Monday, May 23, 2011

The Mediterranean Table: Hummus

It’s my first official week as a free woman. Free from studying and papers and campus life. Free from exams and classrooms and PowerPoint slides. Summer vacation is here, and everyone I know and love has gone back to their lives outside of school, where family and internships and summer jobs await them.

Last week was a medley of deep thoughts and philosophies. I kept thinking how I seemed so detached and isolated from my life back in the states since Sweden. I was invited to parties and other fun activities, but for some reason I didn’t end up going. I spent my weekends at home with the family instead of on campus. As awesome as my roommates were, they had their own lives to attend to and were rarely at the townhouse. The off campus housing community wasn’t as close-knit or as lively as I remember it being my first and second semesters at Mason. I spent the majority of this semester either at home, in the classroom, or alone with my thoughts.

As mentioned before, I was accepted to be part of a wonderful program this summer. The meeting held on Monday was quite intimidating, but a learning experience. For one, I am the youngest member of the team, and the only undergraduate among them. The rest are either entering the S/CAR Masters program, are in the Masters program, or on the road to earning a PhD. These people knew what they wanted to do with their degree, knew exactly their point of focus. And here I was, one semester shy of graduating, and life has so many options to choose from I’m getting lightheaded just thinking about it. But from this meeting I learned something about myself, something I didn’t realize to be a true-blue term for what I’ve been going through.

The term, my friends, is reverse culture shock.

There are two elements to defining reverse culture shock: one, an idealized view of home and two, the expectation of total familiarity (that nothing at home has changed while you have been away). Typically students coming home from being abroad are able to pick up from where they left off. Only when their reality is not meeting their expectations is there a problem. The four stages of RCS are disengagement, initial euphoria, irritability and frustration, then readjustment and adaptation. In a matter of nine months I had to move in and out of places seven times, so I don’t think I’ve felt settled since last summer. Much is changing, and friends are off in their own realities that seem farther away then they were a year ago. My outlet for my isolation and estrangement has been making meals for others. In the kitchen, as I prepare a bowl of this or a plate of that, I know that I’m important, that I matter. Cooking has been my way of feeling stable in a world that kept going after I left and came back.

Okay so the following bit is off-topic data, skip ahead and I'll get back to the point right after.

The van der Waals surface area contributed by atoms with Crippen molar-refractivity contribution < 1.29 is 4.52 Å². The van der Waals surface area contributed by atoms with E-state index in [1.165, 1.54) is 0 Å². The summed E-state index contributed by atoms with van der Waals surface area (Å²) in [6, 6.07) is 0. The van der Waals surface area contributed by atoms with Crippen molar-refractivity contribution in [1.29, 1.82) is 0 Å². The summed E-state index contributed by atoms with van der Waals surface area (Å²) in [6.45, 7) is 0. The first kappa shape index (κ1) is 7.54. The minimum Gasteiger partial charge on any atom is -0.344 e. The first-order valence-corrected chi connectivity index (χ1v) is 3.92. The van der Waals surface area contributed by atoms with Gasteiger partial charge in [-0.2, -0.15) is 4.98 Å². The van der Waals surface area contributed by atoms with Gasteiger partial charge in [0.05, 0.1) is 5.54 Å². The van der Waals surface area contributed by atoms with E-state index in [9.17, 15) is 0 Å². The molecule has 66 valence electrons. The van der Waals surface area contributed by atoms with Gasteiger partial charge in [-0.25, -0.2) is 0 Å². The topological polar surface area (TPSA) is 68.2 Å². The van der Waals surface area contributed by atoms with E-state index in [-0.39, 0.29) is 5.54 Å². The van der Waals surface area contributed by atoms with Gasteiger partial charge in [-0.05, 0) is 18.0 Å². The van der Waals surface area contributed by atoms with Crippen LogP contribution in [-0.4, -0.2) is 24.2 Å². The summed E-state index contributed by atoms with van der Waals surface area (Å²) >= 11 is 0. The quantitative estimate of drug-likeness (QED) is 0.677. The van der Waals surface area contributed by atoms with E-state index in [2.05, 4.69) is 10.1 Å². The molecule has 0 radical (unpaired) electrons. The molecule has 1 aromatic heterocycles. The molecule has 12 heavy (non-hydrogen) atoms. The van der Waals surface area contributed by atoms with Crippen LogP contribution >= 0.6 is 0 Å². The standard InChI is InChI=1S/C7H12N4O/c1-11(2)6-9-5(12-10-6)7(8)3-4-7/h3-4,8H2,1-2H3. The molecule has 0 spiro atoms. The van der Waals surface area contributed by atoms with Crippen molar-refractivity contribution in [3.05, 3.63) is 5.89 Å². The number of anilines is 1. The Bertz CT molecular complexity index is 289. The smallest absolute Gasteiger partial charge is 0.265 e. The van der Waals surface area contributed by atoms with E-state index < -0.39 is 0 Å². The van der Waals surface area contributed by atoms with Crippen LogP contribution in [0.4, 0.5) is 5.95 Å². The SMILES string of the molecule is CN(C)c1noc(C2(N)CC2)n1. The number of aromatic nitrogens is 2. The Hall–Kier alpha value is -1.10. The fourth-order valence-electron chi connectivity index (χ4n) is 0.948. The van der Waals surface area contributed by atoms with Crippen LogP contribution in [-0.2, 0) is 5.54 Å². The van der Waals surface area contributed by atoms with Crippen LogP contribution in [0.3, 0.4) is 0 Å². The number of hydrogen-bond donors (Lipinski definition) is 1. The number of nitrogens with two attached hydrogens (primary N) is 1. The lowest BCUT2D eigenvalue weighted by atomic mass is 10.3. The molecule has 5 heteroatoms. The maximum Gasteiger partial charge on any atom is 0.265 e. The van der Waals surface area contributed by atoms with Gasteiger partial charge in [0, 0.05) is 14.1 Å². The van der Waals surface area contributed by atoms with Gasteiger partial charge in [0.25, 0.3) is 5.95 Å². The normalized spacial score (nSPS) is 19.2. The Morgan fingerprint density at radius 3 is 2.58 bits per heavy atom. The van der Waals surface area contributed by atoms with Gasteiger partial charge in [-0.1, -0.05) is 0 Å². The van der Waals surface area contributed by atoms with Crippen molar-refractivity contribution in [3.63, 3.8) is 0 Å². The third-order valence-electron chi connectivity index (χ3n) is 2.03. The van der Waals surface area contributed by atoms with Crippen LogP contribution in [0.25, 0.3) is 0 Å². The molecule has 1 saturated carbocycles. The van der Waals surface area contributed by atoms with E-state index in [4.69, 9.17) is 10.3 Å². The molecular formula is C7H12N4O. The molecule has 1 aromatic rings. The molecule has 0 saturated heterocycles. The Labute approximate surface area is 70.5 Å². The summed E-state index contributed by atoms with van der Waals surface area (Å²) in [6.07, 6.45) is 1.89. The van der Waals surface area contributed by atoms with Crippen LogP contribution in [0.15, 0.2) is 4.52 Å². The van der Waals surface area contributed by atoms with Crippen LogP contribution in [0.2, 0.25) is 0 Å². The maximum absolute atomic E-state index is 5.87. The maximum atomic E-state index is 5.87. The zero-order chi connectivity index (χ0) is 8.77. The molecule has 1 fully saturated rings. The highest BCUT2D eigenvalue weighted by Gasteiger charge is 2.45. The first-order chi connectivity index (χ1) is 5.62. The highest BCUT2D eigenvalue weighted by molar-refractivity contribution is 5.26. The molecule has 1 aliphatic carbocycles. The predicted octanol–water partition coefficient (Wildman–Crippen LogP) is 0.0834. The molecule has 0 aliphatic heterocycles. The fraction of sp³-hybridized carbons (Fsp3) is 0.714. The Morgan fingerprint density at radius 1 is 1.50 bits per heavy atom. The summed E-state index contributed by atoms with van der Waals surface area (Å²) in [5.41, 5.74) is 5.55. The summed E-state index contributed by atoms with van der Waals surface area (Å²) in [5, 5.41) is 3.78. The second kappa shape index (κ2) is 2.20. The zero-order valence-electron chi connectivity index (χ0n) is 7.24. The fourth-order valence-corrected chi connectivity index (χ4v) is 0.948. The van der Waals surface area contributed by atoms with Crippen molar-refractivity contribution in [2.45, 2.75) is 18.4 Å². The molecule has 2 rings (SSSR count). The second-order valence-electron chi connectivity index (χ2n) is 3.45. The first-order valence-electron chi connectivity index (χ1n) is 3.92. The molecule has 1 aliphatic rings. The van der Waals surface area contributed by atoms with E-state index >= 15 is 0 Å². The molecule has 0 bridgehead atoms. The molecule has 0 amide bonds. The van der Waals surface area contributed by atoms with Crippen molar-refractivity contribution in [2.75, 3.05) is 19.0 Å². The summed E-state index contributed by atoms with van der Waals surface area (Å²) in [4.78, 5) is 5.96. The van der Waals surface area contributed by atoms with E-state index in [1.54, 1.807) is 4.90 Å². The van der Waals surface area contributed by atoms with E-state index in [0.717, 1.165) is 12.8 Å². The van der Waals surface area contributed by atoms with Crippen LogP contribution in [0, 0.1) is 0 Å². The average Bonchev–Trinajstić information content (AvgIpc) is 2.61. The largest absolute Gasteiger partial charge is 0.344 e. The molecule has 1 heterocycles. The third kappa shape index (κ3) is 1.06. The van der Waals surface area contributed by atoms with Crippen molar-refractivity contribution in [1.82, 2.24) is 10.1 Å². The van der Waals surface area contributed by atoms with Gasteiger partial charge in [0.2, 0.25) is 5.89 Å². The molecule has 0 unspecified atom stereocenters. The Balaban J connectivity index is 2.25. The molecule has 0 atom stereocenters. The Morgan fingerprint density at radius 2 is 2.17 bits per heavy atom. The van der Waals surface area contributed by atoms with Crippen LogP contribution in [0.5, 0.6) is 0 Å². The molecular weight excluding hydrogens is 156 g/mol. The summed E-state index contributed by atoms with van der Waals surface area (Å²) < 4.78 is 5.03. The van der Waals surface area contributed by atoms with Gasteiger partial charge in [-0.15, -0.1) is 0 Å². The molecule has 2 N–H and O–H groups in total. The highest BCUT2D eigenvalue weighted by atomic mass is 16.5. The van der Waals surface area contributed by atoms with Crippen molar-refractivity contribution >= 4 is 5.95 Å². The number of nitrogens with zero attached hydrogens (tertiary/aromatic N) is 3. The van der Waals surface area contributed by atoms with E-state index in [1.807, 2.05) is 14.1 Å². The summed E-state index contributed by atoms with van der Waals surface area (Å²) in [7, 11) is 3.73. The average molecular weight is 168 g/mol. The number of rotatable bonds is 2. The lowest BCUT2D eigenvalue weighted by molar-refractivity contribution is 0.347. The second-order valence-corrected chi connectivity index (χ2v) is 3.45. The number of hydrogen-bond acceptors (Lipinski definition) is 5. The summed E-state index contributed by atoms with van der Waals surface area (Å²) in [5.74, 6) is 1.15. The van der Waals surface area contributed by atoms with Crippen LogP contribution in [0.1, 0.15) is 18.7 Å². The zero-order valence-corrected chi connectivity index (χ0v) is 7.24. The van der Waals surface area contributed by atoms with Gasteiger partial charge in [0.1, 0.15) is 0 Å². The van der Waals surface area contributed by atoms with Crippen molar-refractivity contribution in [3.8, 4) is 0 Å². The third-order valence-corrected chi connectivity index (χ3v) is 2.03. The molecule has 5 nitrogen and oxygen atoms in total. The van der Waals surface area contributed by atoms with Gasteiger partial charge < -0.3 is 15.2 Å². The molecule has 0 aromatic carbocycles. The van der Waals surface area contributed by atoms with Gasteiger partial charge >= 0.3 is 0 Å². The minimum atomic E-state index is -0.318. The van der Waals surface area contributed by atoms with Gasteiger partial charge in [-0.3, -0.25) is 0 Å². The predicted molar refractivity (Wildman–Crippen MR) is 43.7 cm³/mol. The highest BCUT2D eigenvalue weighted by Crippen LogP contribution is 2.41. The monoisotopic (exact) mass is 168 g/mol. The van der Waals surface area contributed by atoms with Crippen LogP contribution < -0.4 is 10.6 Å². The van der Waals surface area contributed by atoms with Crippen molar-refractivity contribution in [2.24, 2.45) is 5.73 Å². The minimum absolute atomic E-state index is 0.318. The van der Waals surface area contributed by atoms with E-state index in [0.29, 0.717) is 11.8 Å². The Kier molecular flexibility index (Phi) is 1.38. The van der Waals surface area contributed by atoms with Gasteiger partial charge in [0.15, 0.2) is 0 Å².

Being abroad really shifted my priorities. I love traveling, and I still do, but I’m done with packing and unpacking every few months into another place. I want stability, a place that I (and a select few of my extended family) can call our own for as long as we wish. I’m done with my life being in boxes, of feeling like a part of me has been put on hold in my attempt to get back into the groove this side of the states grooves to.

This weekend I overexerted myself to feeling like a valuable part of the household by cooking, after three exams and moving out of the townhouse in a matter of hours. We had a close family friend stay with us, and I was determined to do my part to make her feel welcome. Since she is from the Mediterranean, we typically go to a bakery that supplies Mediterranean favorites: pita bread, hummus, baklava, and various teas. But I wanted to make some of the things we bought from scratch, just to see how it would turn out.

And let me tell you, homemade is always better than store-bought, especially when you make it gluten free.

These next few posts will give you a taste of what was on the dinner table on Friday, what was made fresh on Saturday, and what was still enjoyed on Sunday. The beauty about Mediterranean cuisine is how easy, refreshing, and filling meals can be.


2 15 oz cans Garbanzo beans, drained of excess water
2 Lemons, juiced
2 tbsp. Olive oil
5 tbsp. Tahini
3 tbsp. Filtered water
1/4 tsp. Cumin
2 dashes Sumac
2 dashes Garlic powder
1/4 tsp. Pepper
Paprika and sesame seeds, for garnish

In a food processor (or blender), combine all the ingredients until thoroughly combined.
If you want it smoother, add more water or tahini.

Makes a heaping bowl of the stuff.

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